Cats maul 'Pies in NAB Cup Grand Final - Sports News - Fanatics - the world's biggest events

Cats maul 'Pies in NAB Cup Grand Final

By Roger Vaughan 14/03/2009 12:25:10 AM Comments (0)

Geelong again emphasised their status as an AFL superpower, belting Collingwood by 76 points in the NAB Cup final.

A serious-looking knee injury to defender Josh Hunt was the only setback for the Cats on Friday night at Docklands as they won their second pre-season competition in four years, 0.18.19 (127) to 1.6.6 (51).

Geelong midfielder Joel Selwood was best afield with 33 disposals and two goals.

The Cats insisted all summer it was business as usual after last September's grand final loss to Hawthorn.

On Friday night, as the two clubs fielded close to their best sides, the Cats underlined the point as they clinically took the Magpies apart.

Selwood and fellow midfielder Gary Ablett were outstanding for the Cats, who kicked 6.5 to one behind in the decisive second term.

Scores were level at quarter-time, but the Cats had the game won at the main break with a 40-point advantage.

Tempering Geelong's success was the injury to Hunt, who went to ground in the first term after colliding with Collingwood forward Paul Medhurst as they ran for the ball.

Seconds after hitting the turf, Hunt signalled to the Geelong bench and he was stretchered straight to the changerooms.

Selwood ran riot through the midfield early in the second term as the Cats took control.

Ablett had more touches for the game than Selwood - 35 to 33 - but Selwood's decisive second term when the game was in the balance meant he was best afield.

After kicking the first goal of the game, Geelong trailed by seven points when Brad Ottens gave away a silly 50m penalty and Chris Bryan kicked a supergoal.

Scores were level when Tom Hawkins missed an easy set shot at goal after the quarter-time siren.

But Geelong then hit top gear as Collingwood repeatedly turned the ball over and Selwood dominated through the middle.

At half time, Selwood had seven clearances - four more than anyone else on the ground.

After looking competitive early, Collingwood simply fell apart and their ball use at times was deplorable.

Collingwood, who have openly declared they are aiming for the premiership this year, found out they have a lot of hard work to become genuine title contenders.

The Cats have been in the last two regular-season grand finals and remain arguably the competition's best team.

They last won the pre-season premiership in 2006, while Collingwood have not won any title since their famous drought-breaking 1990 flag.

Selwood won the Michael Tuck Medal as best afield in a game that attracted a crowd of 37,277.

As the Cats accepted the cup, coach Mark Thompson announced the club would donate $50,000 to the Victorian bushfires appeal.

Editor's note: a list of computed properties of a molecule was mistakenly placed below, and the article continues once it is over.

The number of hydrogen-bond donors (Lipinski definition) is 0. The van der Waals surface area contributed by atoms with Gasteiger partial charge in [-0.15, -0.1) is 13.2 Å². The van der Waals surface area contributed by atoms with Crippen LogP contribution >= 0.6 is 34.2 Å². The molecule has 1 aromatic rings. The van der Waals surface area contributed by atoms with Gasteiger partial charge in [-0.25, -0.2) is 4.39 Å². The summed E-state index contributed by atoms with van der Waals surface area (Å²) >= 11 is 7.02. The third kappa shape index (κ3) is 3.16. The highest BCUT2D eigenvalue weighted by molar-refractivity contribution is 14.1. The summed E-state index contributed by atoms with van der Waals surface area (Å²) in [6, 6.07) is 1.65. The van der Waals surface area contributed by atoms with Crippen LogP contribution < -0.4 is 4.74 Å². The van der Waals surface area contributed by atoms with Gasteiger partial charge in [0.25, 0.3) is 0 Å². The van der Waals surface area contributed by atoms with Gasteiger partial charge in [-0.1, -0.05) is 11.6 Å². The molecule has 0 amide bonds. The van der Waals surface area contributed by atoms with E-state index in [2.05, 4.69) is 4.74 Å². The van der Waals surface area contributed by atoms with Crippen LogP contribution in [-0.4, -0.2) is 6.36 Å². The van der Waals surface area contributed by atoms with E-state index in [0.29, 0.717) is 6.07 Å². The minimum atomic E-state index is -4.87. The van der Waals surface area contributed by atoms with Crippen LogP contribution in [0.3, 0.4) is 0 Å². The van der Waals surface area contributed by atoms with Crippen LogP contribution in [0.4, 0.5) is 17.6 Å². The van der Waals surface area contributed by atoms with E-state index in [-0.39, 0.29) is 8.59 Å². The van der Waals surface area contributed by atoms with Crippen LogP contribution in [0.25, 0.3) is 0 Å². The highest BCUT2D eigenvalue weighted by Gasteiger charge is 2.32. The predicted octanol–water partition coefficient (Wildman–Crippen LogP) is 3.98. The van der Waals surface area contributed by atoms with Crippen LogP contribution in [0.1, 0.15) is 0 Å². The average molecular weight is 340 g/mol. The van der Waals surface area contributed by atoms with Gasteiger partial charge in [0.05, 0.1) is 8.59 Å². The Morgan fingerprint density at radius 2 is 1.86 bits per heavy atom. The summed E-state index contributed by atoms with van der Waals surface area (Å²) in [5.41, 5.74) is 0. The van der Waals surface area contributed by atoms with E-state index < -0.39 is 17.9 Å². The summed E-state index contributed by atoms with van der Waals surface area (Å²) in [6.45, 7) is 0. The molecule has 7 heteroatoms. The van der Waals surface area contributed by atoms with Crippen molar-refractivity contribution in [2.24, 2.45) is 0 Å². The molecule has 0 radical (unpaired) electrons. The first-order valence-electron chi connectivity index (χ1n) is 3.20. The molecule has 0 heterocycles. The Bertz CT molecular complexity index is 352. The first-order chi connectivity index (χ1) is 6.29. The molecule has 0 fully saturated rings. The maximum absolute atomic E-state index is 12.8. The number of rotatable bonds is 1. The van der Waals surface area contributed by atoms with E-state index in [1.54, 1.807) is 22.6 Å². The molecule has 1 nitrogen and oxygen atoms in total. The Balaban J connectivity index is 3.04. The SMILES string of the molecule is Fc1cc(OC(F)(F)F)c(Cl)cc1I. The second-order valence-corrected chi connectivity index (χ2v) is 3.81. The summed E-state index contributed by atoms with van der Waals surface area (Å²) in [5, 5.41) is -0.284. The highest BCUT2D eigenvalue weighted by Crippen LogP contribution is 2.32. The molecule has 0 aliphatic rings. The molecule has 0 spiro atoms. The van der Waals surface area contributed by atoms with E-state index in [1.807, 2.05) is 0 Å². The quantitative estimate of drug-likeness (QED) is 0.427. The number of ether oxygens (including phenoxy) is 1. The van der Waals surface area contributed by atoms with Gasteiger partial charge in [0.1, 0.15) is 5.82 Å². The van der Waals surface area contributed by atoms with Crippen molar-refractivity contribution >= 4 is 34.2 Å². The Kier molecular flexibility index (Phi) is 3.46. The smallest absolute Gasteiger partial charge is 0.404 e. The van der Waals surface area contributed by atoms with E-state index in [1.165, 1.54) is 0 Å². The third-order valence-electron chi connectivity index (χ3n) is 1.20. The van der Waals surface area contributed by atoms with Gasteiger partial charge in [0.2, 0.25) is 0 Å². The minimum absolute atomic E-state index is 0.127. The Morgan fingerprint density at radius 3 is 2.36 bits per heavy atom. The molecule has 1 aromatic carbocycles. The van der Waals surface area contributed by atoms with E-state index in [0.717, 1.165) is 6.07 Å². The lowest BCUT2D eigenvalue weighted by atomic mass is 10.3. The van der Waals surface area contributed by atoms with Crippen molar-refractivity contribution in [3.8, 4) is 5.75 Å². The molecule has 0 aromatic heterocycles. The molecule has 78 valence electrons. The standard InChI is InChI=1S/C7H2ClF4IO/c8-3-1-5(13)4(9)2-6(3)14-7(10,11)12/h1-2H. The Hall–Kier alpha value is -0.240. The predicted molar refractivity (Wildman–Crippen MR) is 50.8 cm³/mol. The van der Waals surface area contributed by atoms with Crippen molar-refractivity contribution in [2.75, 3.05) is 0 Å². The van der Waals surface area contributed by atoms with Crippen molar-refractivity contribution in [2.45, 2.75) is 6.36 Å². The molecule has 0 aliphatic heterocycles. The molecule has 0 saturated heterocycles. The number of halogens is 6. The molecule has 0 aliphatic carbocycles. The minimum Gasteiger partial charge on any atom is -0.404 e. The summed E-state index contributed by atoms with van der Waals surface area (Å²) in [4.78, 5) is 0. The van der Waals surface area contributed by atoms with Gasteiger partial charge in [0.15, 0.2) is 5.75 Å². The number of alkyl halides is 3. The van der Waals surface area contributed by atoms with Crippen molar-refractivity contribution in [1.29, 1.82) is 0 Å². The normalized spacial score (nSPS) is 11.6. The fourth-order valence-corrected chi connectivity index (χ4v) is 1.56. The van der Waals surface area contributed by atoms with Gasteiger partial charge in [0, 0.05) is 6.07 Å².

Thompson later confirmed that the Cats fear Hunt, who turns 27 on Saturday, has damaged his anterior cruciate ligament.

If the ligament is ruptured, he will need a season-ending reconstruction.

"That's the risk you take, it wouldn't have mattered if we were playing in this game or another game," Thompson said.

"It looks like he's done his knee, at this early stage, without knowing all the scans and having 100 per cent proof.

"It looks like ... he's done his anterior cruciate ligament, he's upset."

Given captain Tom Harley is also sidelined with a knee injury, the Cats will have to recast their defence for the round-one grand final rematch against the Hawks.

Collingwood ruckman Chris Bryan could also come under video scrutiny next week for his bump on Selwood in the middle of the ground at the start of the second term.

Overall, Thompson was rapt with his team's performance and admitted they had been very keen to make a point.

"We made our intent known pretty early in the week that we didn't want to get to another grand final and lose it," he said.

"So we put a fair bit of work into the training and the tactical side of it, the players sent a pretty good, strong message too - that they were here to play.

"It was fantastic watching the game of footy, even (as) a non-player, it was excellent football."

Thompson added the whole team, not just Selwood and Ablett, were "pretty awesome" during the decisive second term.

Collingwood assistant coach Brad Scott, who was in charge of the team for the grand final, said frequent turnovers had destroyed their chances.

"When you give the ball back to them, they're going to punish you better than anyone," he said.

"I think we gave them 23 scores from our direct turnovers, so when that happens, I don't care who you're playing, you're not going to win the game - that's the story of the night."

Scott also pointed out Collingwood had hurt their previous opponents in that category during the pre-season.

He added the club had been "absolutely thrilled" with the pre-season, apart from the grand final.

"We're still extremely happy with it, we think we're very well-placed physically going into round one," he said.

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